‘‘I don’t know exactly what legal agreements were between us and this marketing agency,’’ said Kent.

The signs, installed about two weeks ago, were part of a 10-city marketing campaign for the cartoon ‘‘Aqua Teen Hunger Force.’’ They had not set off terrorism fears in New York, Los Angeles, or any of the other locations, and today Turner Broadcasting scrambled to alert police in the other cities to their presence.

Kent, based in Atlanta, described a nerve-wracking sequence of events this afternoon, when he received a call from one of the company’s executives saying, ‘‘Turn on CNN.’’ CNN was at the time featuring news of the terrorism alert in Boston.

The company, realizing its campaign was probably the cause, went into damage control.

A visibly angry Boston Mayor Thomas M. Menino said he would ask the Federal Communications Commission to yank TBS’s broadcasting license for what he called ‘‘an outrageous act to gain publicity for their product.’’

The officials said the campaign was especially reckless given Boston’s sensitivity to terrorism threats, after planes that left Logan Airport on Sept. 11, 2001, were hijacked and flown into the World Trade Center.

In a statement, Menino said: ‘‘It is outrageous, in a post-9/11 world, that a company would use this type of marketing scheme. I am prepared to take any and all legal action against Turner Broadcasting and its affiliates for any and all expenses incurred during the response to today’s incidents.’’

But others said they realized it was not dangerous.

April James, 32, said she saw one of the devices in a sandy area under the Longfellow Bridge about three weeks ago.

‘‘I kicked it first, then I picked it up,’’ said James, a hairdresser who says she walks and jogs over the bridge nearly everyday.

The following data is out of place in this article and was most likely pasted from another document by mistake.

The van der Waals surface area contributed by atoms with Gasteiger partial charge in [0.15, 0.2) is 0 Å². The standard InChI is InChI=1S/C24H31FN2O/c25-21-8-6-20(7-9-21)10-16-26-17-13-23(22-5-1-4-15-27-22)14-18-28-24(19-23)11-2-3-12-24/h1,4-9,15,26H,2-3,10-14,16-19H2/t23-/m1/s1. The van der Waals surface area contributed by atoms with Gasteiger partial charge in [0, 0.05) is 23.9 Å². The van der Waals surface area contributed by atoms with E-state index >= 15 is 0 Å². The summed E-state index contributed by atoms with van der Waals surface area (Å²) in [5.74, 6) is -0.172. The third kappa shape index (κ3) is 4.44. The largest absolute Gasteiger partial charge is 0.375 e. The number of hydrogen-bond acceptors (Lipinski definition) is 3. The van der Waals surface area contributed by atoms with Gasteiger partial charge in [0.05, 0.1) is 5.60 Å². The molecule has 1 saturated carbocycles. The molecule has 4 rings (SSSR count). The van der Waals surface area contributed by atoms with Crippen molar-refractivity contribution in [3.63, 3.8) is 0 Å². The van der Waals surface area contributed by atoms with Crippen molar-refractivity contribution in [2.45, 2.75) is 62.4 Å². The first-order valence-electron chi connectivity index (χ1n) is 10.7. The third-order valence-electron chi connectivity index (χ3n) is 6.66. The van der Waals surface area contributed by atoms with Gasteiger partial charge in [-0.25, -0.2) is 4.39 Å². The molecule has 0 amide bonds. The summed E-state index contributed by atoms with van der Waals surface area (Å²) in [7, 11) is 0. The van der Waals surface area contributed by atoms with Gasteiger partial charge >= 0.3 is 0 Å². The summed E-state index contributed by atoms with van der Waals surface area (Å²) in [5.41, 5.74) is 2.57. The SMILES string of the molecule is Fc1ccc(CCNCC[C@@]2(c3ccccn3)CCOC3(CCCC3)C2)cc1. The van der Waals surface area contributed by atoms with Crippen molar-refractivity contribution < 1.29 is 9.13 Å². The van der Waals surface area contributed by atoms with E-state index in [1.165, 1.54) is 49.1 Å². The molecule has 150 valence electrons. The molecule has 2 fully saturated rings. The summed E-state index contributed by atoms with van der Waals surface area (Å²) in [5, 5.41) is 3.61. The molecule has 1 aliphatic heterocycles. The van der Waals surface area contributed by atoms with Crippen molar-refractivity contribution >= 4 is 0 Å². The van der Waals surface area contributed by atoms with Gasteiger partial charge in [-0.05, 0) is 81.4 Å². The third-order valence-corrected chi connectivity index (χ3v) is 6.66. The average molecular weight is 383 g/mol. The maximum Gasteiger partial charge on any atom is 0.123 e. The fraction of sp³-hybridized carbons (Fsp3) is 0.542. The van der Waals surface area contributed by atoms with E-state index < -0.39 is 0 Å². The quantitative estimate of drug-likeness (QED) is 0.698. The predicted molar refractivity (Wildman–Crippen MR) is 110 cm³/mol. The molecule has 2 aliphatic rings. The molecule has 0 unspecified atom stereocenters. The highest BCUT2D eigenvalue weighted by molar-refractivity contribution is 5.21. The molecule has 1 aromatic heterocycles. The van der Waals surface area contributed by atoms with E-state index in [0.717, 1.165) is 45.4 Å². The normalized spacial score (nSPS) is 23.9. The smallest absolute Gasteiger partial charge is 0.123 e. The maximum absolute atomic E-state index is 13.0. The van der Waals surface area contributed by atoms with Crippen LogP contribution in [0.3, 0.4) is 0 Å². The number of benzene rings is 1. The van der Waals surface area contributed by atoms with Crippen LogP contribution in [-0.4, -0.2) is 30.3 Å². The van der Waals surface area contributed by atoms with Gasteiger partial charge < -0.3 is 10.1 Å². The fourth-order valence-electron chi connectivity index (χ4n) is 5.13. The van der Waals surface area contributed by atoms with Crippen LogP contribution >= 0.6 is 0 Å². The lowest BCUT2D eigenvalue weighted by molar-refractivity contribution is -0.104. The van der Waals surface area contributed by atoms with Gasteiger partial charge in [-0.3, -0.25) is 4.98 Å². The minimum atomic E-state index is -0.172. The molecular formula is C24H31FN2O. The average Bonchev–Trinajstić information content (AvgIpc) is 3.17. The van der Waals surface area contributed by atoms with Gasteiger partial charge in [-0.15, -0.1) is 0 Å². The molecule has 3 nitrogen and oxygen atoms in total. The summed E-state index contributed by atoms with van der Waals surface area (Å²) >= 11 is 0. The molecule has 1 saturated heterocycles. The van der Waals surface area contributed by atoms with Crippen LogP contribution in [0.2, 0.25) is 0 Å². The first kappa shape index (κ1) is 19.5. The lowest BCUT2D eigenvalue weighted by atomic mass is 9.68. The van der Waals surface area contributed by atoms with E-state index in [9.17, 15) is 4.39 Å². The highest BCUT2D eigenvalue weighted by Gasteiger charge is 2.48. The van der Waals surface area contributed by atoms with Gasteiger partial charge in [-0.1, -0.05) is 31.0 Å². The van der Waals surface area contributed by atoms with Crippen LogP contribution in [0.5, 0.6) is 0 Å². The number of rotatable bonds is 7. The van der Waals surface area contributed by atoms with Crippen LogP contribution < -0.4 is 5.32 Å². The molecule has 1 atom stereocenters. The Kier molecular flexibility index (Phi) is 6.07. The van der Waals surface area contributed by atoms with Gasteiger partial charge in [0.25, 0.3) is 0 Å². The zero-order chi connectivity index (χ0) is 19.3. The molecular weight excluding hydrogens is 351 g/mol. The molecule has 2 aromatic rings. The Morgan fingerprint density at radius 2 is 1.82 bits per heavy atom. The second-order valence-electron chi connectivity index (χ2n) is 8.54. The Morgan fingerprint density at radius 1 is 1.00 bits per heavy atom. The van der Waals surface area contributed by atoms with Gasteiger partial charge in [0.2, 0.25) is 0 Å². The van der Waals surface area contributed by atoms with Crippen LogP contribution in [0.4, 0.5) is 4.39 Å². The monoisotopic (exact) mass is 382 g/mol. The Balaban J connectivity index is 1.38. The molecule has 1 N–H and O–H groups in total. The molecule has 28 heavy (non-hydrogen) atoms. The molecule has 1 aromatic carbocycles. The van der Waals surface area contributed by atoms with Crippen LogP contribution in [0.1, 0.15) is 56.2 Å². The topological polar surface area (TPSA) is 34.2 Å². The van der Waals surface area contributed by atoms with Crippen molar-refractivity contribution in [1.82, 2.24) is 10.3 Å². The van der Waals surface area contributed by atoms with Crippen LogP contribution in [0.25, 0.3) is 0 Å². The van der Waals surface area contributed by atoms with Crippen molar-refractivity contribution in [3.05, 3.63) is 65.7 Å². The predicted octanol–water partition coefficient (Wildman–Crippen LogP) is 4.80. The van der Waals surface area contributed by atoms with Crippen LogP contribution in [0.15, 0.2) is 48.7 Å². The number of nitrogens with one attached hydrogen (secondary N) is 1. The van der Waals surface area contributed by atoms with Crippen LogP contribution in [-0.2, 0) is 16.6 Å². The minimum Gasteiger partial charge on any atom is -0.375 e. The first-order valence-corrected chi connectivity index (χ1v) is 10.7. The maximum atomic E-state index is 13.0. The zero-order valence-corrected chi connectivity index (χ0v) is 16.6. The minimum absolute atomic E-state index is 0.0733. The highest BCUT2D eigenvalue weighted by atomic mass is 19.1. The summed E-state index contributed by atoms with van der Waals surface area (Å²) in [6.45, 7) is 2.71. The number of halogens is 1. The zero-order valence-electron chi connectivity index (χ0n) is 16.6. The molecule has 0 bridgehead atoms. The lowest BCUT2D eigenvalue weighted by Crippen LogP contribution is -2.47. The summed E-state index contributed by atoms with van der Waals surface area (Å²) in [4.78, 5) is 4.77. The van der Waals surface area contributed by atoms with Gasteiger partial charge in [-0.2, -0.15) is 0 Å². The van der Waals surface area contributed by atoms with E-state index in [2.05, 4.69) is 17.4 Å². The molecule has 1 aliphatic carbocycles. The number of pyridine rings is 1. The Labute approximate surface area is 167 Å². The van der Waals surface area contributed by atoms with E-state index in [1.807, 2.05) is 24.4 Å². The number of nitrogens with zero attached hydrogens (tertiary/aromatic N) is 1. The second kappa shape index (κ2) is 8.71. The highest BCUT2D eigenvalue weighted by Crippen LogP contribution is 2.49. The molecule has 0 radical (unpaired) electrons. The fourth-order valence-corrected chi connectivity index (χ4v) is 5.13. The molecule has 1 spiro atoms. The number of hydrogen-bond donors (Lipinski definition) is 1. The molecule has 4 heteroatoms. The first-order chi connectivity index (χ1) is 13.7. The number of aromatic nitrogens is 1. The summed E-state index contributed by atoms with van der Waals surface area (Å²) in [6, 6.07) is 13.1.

‘‘It looked like a bomb. I picked it up, pulled the tape off it, and there were batteries, two on the top and three on the bottom.’’

James said she was not frightened by the device, which she said she returned to its original spot, near the sidewalk in front of the bridge, before continuing with her walk.

‘‘I should have moved it, put it in a bin’’ James said, while looking down from the Longfellow Bridge in the area police had gathered to detonate the bomb just minutes earlier.

Bryan Richards, 34, said the prank was a tasteless joke.

‘‘This city’s too beautiful to blow up,’’ Richards said.

‘‘It’s not funny when someone threatens other people’s lives and when the police mobilize, I get upset.’’

While walking past MBTA police on Boston Common today , James Palumbo, 34, said he was unaffected by the hoax.

‘‘I just feel like it’s part of living in the city,’’ said Palumbo, an environmental engineer who lives on Beacon Hill. ‘‘It just seems like these kind of scares tend to come up every few months. They rarely turn out to be the real thing. Because of several we’ve had the past couple of years, you tend to think it’s not the real thing first.’’

David Abel, Maria Cramer, Mac Daniel, John R. Ellement, Michael Levenson, Andrew C. Ryan, Maria Sacchetti, Donovan Slack, and Lisa Wangsness of the Globe Staff and Globe correspondents April Simpson and Michael Naughton contributed to this story.